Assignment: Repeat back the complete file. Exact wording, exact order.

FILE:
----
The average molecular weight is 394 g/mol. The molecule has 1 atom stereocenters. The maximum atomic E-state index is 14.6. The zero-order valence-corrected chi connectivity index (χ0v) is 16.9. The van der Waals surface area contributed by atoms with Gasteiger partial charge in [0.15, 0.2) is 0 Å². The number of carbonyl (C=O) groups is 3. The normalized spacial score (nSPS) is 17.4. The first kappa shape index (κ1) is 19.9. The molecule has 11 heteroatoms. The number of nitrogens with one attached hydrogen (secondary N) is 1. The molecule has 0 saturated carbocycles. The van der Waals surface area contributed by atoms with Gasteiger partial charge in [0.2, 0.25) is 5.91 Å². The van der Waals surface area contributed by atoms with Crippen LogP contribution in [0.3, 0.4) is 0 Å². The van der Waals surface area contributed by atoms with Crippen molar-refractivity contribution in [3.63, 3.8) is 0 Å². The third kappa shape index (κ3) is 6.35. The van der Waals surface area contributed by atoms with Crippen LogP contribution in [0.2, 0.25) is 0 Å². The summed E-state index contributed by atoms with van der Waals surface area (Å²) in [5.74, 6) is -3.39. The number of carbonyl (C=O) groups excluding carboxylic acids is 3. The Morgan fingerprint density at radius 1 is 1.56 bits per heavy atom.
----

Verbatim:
The average molecular weight is 394 g/mol. The molecule has 1 atom stereocenters. The maximum atomic E-state index is 14.6. The zero-order valence-corrected chi connectivity index (χ0v) is 16.9. The van der Waals surface area contributed by atoms with Gasteiger partial charge in [0.15, 0.2) is 0 Å². The number of carbonyl (C=O) groups is 3. The normalized spacial score (nSPS) is 17.4. The first kappa shape index (κ1) is 19.9. The molecule has 11 heteroatoms. The number of nitrogens with one attached hydrogen (secondary N) is 1. The molecule has 0 saturated carbocycles. The van der Waals surface area contributed by atoms with Gasteiger partial charge in [0.2, 0.25) is 5.91 Å². The van der Waals surface area contributed by atoms with Crippen LogP contribution in [0.3, 0.4) is 0 Å². The van der Waals surface area contributed by atoms with Crippen molar-refractivity contribution in [3.63, 3.8) is 0 Å². The third kappa shape index (κ3) is 6.35. The van der Waals surface area contributed by atoms with Crippen LogP contribution in [0.2, 0.25) is 0 Å². The summed E-state index contributed by atoms with van der Waals surface area (Å²) in [5.74, 6) is -3.39. The number of carbonyl (C=O) groups excluding carboxylic acids is 3. The Morgan fingerprint density at radius 1 is 1.56 bits per heavy atom.